With it leveled they proceeded to set the caster, camber, and toe-in. I now have 5* caster, and it is a joy to drive on the highway, but still not a major chore to park.
    Thankfully, with the IFS, making those adjustments was easy.
     
  6. TERPU
    Joined: Jan 2, 2004
    Posts: 2,230

    TERPU
    Member

    Glad you are happy with where you set it. You asked for opinions so I gave one. See you on the Highway. I'll be in the '33 Sedan with an early Cadillac


    Tim
     
  7. F&J
    Joined: Apr 5, 2007
    Posts: 13,217

    F&J
    Member

    I didn't say I was happy with where I set it ;).. I needed a baseline to go with that quick box. I've grown fond of quick steer on 2 dailys in the last 10 years, and that's why I wanted to try this box.

    No idea on if I will need to change the caster, but I do have a 10 minute way to add 2* more caster to help test it, while on the road. I'll put up a pic later. This thread had me second guessing again, as when I went to do some blocksanding this morning, I tugged on the steering wheel again..:D.. it still feels good.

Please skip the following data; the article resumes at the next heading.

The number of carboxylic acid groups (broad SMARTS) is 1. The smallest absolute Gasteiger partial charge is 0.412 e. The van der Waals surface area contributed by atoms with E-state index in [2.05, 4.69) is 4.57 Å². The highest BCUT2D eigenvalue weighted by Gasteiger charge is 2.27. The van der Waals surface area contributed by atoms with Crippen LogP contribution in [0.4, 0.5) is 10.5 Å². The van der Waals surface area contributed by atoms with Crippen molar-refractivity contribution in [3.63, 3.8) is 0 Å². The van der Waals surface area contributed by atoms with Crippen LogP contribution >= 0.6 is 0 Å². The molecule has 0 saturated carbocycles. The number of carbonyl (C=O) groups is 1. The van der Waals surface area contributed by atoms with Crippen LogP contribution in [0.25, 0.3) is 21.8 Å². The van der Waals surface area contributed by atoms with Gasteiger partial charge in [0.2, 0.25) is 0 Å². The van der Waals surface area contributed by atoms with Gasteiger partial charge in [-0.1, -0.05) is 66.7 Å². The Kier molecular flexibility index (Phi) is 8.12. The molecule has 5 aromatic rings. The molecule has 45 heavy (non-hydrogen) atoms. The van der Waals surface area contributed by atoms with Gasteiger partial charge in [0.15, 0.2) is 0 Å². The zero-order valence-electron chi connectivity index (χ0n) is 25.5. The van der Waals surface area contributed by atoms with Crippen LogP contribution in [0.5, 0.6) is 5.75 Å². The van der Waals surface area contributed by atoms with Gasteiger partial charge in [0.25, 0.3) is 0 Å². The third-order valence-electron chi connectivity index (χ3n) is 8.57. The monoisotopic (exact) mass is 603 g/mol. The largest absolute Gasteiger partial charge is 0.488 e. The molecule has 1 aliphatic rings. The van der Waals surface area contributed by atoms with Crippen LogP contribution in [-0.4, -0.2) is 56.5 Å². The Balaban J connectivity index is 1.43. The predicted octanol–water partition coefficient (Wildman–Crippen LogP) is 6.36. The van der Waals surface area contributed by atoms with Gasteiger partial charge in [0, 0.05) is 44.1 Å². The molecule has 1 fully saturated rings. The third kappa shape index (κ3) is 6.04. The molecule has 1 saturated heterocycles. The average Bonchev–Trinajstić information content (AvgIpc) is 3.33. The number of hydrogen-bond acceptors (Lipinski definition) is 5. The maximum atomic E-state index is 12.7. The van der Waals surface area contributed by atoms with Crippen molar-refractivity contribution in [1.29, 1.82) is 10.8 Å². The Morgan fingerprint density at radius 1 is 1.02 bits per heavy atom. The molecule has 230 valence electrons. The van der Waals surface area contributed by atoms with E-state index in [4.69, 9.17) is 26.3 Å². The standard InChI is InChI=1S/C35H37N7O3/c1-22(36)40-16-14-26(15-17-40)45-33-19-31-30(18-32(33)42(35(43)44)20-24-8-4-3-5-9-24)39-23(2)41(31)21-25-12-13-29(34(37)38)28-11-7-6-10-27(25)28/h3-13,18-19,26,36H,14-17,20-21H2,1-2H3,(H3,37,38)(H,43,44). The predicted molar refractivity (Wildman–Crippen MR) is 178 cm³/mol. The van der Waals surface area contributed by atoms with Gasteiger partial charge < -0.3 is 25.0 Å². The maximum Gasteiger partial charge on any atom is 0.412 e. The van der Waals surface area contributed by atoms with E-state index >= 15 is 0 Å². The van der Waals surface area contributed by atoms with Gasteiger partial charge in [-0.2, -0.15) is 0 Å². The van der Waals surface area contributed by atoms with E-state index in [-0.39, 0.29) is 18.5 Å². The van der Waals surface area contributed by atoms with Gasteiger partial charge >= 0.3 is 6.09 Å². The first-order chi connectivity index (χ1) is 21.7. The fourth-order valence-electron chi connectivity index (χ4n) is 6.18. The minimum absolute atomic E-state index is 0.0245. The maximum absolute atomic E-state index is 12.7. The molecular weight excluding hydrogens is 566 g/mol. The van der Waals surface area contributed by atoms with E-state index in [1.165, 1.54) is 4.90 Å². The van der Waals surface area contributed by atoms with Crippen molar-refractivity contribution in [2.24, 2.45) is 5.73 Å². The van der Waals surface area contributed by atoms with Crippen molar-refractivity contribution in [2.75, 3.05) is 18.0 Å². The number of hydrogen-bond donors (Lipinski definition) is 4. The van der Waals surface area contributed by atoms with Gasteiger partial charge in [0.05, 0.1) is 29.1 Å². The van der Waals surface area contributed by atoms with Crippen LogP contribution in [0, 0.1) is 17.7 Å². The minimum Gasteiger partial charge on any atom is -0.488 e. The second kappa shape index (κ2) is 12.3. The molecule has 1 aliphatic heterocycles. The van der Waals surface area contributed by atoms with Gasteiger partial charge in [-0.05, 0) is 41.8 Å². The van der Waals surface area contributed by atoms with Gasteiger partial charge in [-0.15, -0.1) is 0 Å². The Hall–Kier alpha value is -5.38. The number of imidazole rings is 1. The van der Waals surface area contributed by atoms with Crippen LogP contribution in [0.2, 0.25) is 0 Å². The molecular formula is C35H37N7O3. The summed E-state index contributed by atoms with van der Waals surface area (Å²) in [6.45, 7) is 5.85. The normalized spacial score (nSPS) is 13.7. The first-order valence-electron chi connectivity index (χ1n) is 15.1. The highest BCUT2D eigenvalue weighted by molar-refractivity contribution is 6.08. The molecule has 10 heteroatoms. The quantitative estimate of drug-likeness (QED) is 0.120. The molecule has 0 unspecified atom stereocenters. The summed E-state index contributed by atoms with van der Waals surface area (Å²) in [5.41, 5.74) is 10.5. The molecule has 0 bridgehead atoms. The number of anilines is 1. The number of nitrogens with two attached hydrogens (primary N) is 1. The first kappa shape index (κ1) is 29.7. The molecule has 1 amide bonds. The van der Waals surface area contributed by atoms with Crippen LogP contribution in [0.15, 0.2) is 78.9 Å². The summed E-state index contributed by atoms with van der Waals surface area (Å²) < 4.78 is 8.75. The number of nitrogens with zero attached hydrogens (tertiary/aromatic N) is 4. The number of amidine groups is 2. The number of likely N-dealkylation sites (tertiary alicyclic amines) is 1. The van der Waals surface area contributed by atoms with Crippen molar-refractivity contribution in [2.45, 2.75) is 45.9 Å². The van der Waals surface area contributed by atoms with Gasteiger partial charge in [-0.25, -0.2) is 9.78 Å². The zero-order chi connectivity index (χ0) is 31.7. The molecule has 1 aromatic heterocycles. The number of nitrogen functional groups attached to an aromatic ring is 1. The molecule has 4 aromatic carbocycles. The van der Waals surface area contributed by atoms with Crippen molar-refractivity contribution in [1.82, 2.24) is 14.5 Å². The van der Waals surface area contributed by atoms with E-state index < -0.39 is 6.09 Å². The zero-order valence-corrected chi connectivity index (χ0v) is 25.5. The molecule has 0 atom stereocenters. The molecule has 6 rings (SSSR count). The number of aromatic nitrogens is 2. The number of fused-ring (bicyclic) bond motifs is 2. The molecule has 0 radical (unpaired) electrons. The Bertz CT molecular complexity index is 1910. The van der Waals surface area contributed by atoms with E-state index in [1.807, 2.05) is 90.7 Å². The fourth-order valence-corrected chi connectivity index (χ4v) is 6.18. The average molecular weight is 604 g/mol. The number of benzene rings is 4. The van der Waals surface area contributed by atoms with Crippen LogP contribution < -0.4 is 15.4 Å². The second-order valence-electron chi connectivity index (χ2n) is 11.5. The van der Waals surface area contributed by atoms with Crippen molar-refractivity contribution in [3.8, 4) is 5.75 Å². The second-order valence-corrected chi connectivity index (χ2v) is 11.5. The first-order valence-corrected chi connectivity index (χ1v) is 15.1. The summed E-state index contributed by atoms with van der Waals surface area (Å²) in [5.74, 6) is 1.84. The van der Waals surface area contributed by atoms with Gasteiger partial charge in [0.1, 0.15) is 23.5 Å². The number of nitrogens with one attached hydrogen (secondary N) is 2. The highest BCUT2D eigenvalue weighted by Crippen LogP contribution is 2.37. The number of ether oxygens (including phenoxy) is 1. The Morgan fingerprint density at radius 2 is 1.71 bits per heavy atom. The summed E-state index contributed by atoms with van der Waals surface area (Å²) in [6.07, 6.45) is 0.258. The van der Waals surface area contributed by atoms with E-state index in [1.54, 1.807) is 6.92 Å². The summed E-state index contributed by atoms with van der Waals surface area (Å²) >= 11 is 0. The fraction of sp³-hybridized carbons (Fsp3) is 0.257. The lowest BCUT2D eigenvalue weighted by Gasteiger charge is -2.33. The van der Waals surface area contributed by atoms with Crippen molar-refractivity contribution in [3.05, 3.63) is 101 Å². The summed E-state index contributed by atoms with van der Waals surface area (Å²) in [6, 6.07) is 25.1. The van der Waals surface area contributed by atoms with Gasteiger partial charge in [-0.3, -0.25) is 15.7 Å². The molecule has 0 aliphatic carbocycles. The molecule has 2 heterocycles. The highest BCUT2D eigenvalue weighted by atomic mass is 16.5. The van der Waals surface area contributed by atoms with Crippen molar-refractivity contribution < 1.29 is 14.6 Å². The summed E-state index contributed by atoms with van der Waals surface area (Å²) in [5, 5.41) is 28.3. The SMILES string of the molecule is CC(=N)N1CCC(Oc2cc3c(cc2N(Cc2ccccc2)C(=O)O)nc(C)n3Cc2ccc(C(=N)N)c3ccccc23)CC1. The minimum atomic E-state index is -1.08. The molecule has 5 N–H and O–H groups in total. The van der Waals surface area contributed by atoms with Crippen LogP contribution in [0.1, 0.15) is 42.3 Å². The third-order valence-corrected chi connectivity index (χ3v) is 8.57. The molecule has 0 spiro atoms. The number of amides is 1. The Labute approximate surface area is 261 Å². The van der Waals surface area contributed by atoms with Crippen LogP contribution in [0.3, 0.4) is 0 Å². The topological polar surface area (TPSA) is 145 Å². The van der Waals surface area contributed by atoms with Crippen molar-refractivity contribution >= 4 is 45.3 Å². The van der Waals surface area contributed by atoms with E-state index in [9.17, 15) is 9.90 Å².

8. FritzTownFord
    Joined: Apr 7, 2007
    Posts: 1,020

    FritzTownFord
    Member

    Stupid questions part 2 -
    Where do I take the "toe" measurements? I read 1/8" - at what point?
    Front of the tires, out in front somewhere?

    I'm running 6.00/16 Firestone fronts - 7.50/16 rears. And 5 degrees caster.
     
  9. hoop98
    Joined: Jan 23, 2013
    Posts: 1,363

    hoop98
    Member
    from Texas

    Tire tread is close enough
     
  10. ESGEE
    Joined: Feb 25, 2013
    Posts: 606

    ESGEE
    Member
    from Sweden

    The debate is intressting...
     
  11. I was always taught to measure from the tire treads as close to the height of the wheel bearings as possible.

    It has served me well, but can be a chore with a fully assembled vehicle. ;)
     
  12. Are the various years spindles manufactured the same with regard to the kingpin C/L and spindle C/L ?

    A little offset there will have a pretty big impact on trail
     
  13. CutawayAl
    Joined: Aug 3, 2009
    Posts: 2,144

    CutawayAl
    Member
    from MI

    The effect of caster varies with king pin(steering axis) inclination. General rule; 4 degrees or more.